Mother v Father & Anor [2024] EWHC 272 (Fam) (05 February 2024)

It’s not often that an article on a judgment is longer than the judgment itself, but this may be one of those times!

This case concerned a child, F, who was 11 years old. Parties agreed that F should live with her Mother and spend time with her Father. The issue for the lower Court was the rate at which contact should progress with Father, in particular, overnight contact. F’s Guardian’s view was ‘that there might be a regression in contact if it was pushed onto [F] too early. His view was that it is too early at the stage to make final recommendations as to how the case might further progress in a year or so. This will need to be a child led process.[5].

As a result of the Guardian’s view, all parties took what could be said to be an extremely child-focussed approach and agreed that contact should progress at F’s pace and rather than there be an order in place, there would be appropriate recitals reflecting the position. ‘That would allow flexibility of the arrangements to meet F's needs and the views she is likely to express as the scheme for contact with her father progressed’ [6].

However, the Court did not agree with that view and instead, made an order. It is that order which the Mother appealed, and this judgment relates to.

There were two grounds of appeal:

‘(1) The learned judge was wrong to reject the recommendation of the children's guardian and the agreed position of the parents that the time spent with her father, should be progressed in a way consistent with her wishes; and

(2) The judge did not indicate to the parties that she proposed to make an order and failed to invite submissions on that point before she did so.’ [1]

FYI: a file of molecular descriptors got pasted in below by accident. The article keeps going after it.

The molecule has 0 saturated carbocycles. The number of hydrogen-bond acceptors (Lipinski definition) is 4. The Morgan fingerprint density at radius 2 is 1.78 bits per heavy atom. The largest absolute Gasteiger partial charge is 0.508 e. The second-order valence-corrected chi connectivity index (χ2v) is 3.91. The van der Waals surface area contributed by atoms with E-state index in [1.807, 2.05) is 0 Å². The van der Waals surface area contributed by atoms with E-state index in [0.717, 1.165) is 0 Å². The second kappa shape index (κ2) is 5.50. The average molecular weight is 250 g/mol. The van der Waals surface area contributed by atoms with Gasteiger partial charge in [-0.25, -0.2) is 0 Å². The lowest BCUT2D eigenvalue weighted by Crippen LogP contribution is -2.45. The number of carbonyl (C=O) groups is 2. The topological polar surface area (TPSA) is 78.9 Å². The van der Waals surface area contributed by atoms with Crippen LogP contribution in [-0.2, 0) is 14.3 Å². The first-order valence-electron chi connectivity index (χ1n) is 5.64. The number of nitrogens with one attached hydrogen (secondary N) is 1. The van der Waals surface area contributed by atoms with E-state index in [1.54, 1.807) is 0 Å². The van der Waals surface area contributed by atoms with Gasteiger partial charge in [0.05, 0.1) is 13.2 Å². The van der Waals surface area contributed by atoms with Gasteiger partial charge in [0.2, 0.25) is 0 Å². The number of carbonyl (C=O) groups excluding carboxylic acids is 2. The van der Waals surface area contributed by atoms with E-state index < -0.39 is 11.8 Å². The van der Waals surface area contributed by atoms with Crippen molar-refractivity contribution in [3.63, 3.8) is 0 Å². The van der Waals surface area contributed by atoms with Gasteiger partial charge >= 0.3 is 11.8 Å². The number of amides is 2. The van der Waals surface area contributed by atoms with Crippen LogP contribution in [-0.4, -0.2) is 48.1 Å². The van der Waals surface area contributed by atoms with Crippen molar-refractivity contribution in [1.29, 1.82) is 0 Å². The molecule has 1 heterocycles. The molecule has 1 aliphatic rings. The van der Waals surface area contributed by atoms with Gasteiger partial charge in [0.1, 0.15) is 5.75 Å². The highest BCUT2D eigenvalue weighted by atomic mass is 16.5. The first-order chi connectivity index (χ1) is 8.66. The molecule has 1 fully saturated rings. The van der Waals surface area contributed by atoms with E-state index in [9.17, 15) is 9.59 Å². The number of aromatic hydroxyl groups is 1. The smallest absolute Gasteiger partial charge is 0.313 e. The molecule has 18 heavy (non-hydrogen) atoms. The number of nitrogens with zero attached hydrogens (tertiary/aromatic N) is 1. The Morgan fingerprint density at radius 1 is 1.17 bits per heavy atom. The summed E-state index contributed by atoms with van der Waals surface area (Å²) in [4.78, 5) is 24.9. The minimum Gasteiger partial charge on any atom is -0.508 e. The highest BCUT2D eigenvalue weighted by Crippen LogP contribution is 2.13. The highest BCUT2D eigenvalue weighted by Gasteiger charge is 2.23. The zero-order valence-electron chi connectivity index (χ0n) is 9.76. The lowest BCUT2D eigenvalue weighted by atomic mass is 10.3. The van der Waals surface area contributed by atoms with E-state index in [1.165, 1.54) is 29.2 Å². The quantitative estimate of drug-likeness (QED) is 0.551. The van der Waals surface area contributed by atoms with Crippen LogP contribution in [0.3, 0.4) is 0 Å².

Ms Justice Henke handed down judgment on appeal. The judgment in this case was brief, running to only 8 paragraphs. However, it addressed all issues it needed to, making it an easy read for all. That was likely to be beneficial for the Father in this case in particular, who was a litigant in person.

Ms Justice Henke appeared to have no hesitation in finding that Ground 2 was made out. She found that the fact that the lower Court did not tell the parties that their intention was to make an order, nor did they allow parties to make submissions as to why they said a recital was better than an order for F, was a ‘serious procedural irregularity which amounted to injustice’ [6].

Further, Ms Justice Henke found that ‘given the views of the Guardian, the learned judge should have dealt with them in the judgment. She did not do so and thus ground 1 is also made out’ [6].

Having allowed the appeal, the question then turned to what the next steps should be. The options were to either remit the case for a re-hearing or to deal with the matter there and then. All parties asked the Court to deal with the matter in order to avoid delay, which Ms Justice Henke duly did. All parties were still of a position that ‘a recital is preferable because it provides flexibility, and it avoids the perils of potential enforcement proceeding when the contact as currently ordered is contrary to F's wishes and feelings[7]. The parties agreed that should there be difficulties in the future, the way forward is mediation which F herself should be part of.

The last paragraph of Ms Justice Henke’s judgment gives credit to both parents for the way each of them conducted themselves before her. Father in particular, as a Litigant in Person, stood by the agreement he made in the lower Court for a recital rather than an order, despite the fact an order had been made and he may have achieved some advantage from that. It was noted that both parents accepted they had different views, but they were able to put their daughter first.

This judgment, whilst there is no express mention of it, is a reminder of the No Order principle. Does there have to be an order, or can agreements simply be recorded as recitals? It also shows that the Court should be permitting parties a chance to make representations should it be the case that the Court does not agree with the approach being proposed, even if it is an agreed approach by all parties.

The judgment can be found here: